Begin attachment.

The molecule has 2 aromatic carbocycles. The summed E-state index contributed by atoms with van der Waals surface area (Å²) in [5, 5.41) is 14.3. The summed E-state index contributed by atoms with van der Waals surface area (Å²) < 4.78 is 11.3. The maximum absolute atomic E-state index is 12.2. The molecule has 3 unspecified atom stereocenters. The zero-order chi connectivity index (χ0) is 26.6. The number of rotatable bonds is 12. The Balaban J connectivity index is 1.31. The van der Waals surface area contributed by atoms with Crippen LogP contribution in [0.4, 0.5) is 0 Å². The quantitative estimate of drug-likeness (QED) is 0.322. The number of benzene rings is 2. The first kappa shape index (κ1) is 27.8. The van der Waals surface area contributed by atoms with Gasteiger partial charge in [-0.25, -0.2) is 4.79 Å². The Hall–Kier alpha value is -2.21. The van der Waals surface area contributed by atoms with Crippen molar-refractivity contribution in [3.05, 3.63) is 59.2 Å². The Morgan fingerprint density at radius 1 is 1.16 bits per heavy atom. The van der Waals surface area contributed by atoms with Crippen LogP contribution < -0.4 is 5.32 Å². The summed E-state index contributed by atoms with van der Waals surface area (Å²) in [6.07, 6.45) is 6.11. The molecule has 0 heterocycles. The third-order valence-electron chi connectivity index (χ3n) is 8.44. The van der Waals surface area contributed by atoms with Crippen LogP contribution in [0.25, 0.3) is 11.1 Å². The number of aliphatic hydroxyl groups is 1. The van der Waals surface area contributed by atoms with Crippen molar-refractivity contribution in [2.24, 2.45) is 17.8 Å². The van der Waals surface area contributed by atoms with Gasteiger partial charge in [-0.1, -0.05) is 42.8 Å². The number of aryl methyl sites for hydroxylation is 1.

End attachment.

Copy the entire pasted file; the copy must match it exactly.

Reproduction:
The molecule has 2 aromatic carbocycles. The summed E-state index contributed by atoms with van der Waals surface area (Å²) in [5, 5.41) is 14.3. The summed E-state index contributed by atoms with van der Waals surface area (Å²) < 4.78 is 11.3. The maximum absolute atomic E-state index is 12.2. The molecule has 3 unspecified atom stereocenters. The zero-order chi connectivity index (χ0) is 26.6. The number of rotatable bonds is 12. The Balaban J connectivity index is 1.31. The van der Waals surface area contributed by atoms with Crippen LogP contribution in [0.4, 0.5) is 0 Å². The quantitative estimate of drug-likeness (QED) is 0.322. The number of benzene rings is 2. The first kappa shape index (κ1) is 27.8. The van der Waals surface area contributed by atoms with Gasteiger partial charge in [-0.25, -0.2) is 4.79 Å². The Hall–Kier alpha value is -2.21. The van der Waals surface area contributed by atoms with Crippen molar-refractivity contribution in [3.05, 3.63) is 59.2 Å². The Morgan fingerprint density at radius 1 is 1.16 bits per heavy atom. The van der Waals surface area contributed by atoms with Crippen LogP contribution < -0.4 is 5.32 Å². The summed E-state index contributed by atoms with van der Waals surface area (Å²) in [6.07, 6.45) is 6.11. The molecule has 0 heterocycles. The third-order valence-electron chi connectivity index (χ3n) is 8.44. The van der Waals surface area contributed by atoms with Crippen LogP contribution in [0.25, 0.3) is 11.1 Å². The number of aliphatic hydroxyl groups is 1. The van der Waals surface area contributed by atoms with Crippen molar-refractivity contribution in [2.24, 2.45) is 17.8 Å². The van der Waals surface area contributed by atoms with Gasteiger partial charge in [-0.1, -0.05) is 42.8 Å². The number of aryl methyl sites for hydroxylation is 1.